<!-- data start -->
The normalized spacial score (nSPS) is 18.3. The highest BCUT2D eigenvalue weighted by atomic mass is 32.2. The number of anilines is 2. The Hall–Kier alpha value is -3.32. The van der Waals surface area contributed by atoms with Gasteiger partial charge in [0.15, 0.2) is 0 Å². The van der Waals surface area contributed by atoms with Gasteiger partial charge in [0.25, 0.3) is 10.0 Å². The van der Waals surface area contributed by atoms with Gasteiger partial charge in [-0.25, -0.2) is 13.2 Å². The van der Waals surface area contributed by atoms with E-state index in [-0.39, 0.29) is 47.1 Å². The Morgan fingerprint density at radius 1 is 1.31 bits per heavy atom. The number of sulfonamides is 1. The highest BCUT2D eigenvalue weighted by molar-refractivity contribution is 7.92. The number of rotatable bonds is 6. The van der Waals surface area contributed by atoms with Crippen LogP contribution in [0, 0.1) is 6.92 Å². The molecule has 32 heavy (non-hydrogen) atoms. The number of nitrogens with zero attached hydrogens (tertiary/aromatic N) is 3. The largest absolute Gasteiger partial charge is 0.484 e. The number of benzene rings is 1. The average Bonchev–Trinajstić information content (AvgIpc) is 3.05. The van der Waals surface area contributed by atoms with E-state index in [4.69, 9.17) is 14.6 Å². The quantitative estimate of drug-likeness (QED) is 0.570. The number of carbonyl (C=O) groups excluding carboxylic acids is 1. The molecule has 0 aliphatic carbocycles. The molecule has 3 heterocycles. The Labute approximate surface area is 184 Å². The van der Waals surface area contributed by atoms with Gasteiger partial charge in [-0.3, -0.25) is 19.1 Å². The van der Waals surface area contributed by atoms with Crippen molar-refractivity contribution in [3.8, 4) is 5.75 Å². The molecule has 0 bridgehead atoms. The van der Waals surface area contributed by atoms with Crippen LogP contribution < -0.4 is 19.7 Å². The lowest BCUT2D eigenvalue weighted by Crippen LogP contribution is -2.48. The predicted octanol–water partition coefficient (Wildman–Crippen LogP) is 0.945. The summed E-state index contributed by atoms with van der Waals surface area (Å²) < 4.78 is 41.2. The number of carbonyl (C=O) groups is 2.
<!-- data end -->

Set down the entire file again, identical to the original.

The normalized spacial score (nSPS) is 18.3. The highest BCUT2D eigenvalue weighted by atomic mass is 32.2. The number of anilines is 2. The Hall–Kier alpha value is -3.32. The van der Waals surface area contributed by atoms with Gasteiger partial charge in [0.15, 0.2) is 0 Å². The van der Waals surface area contributed by atoms with Gasteiger partial charge in [0.25, 0.3) is 10.0 Å². The van der Waals surface area contributed by atoms with Gasteiger partial charge in [-0.25, -0.2) is 13.2 Å². The van der Waals surface area contributed by atoms with E-state index in [-0.39, 0.29) is 47.1 Å². The Morgan fingerprint density at radius 1 is 1.31 bits per heavy atom. The number of sulfonamides is 1. The highest BCUT2D eigenvalue weighted by molar-refractivity contribution is 7.92. The number of rotatable bonds is 6. The van der Waals surface area contributed by atoms with Crippen LogP contribution in [0, 0.1) is 6.92 Å². The molecule has 32 heavy (non-hydrogen) atoms. The number of nitrogens with zero attached hydrogens (tertiary/aromatic N) is 3. The largest absolute Gasteiger partial charge is 0.484 e. The number of benzene rings is 1. The average Bonchev–Trinajstić information content (AvgIpc) is 3.05. The van der Waals surface area contributed by atoms with E-state index in [4.69, 9.17) is 14.6 Å². The quantitative estimate of drug-likeness (QED) is 0.570. The number of carbonyl (C=O) groups excluding carboxylic acids is 1. The molecule has 0 aliphatic carbocycles. The molecule has 3 heterocycles. The Labute approximate surface area is 184 Å². The van der Waals surface area contributed by atoms with Gasteiger partial charge in [-0.3, -0.25) is 19.1 Å². The van der Waals surface area contributed by atoms with Crippen molar-refractivity contribution in [3.8, 4) is 5.75 Å². The molecule has 0 bridgehead atoms. The van der Waals surface area contributed by atoms with Crippen LogP contribution < -0.4 is 19.7 Å². The lowest BCUT2D eigenvalue weighted by Crippen LogP contribution is -2.48. The predicted octanol–water partition coefficient (Wildman–Crippen LogP) is 0.945. The summed E-state index contributed by atoms with van der Waals surface area (Å²) < 4.78 is 41.2. The number of carbonyl (C=O) groups is 2.